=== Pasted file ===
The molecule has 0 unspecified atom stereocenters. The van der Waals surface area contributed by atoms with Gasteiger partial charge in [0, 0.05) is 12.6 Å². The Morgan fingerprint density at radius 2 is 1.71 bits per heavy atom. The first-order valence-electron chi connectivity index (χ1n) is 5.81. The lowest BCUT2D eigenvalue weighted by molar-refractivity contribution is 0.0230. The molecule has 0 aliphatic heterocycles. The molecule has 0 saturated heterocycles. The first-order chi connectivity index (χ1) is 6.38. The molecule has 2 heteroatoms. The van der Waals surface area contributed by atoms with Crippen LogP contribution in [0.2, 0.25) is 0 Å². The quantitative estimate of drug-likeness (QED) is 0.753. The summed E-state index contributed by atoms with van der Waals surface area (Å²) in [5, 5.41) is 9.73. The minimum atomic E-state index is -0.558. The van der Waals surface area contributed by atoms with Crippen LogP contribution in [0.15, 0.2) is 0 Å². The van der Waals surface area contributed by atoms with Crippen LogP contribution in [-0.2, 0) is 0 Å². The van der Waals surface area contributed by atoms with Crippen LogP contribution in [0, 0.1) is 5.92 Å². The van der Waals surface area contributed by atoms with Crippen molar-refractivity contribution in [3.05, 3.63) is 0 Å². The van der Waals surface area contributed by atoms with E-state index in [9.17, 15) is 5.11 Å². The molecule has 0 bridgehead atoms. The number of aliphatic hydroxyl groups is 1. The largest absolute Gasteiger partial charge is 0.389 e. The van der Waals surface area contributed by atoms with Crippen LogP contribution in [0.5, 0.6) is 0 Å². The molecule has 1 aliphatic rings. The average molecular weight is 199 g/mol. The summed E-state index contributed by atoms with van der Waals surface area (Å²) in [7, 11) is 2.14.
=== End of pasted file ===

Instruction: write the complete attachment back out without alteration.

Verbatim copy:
The molecule has 0 unspecified atom stereocenters. The van der Waals surface area contributed by atoms with Gasteiger partial charge in [0, 0.05) is 12.6 Å². The Morgan fingerprint density at radius 2 is 1.71 bits per heavy atom. The first-order valence-electron chi connectivity index (χ1n) is 5.81. The lowest BCUT2D eigenvalue weighted by molar-refractivity contribution is 0.0230. The molecule has 0 aliphatic heterocycles. The molecule has 0 saturated heterocycles. The first-order chi connectivity index (χ1) is 6.38. The molecule has 2 heteroatoms. The van der Waals surface area contributed by atoms with Crippen LogP contribution in [0.2, 0.25) is 0 Å². The quantitative estimate of drug-likeness (QED) is 0.753. The summed E-state index contributed by atoms with van der Waals surface area (Å²) in [5, 5.41) is 9.73. The minimum atomic E-state index is -0.558. The van der Waals surface area contributed by atoms with Crippen LogP contribution in [0.15, 0.2) is 0 Å². The van der Waals surface area contributed by atoms with Crippen LogP contribution in [-0.2, 0) is 0 Å². The van der Waals surface area contributed by atoms with Crippen LogP contribution in [0, 0.1) is 5.92 Å². The van der Waals surface area contributed by atoms with Crippen molar-refractivity contribution in [3.05, 3.63) is 0 Å². The van der Waals surface area contributed by atoms with E-state index in [9.17, 15) is 5.11 Å². The molecule has 0 bridgehead atoms. The number of aliphatic hydroxyl groups is 1. The largest absolute Gasteiger partial charge is 0.389 e. The van der Waals surface area contributed by atoms with Crippen LogP contribution in [0.5, 0.6) is 0 Å². The molecule has 1 aliphatic rings. The average molecular weight is 199 g/mol. The summed E-state index contributed by atoms with van der Waals surface area (Å²) in [7, 11) is 2.14.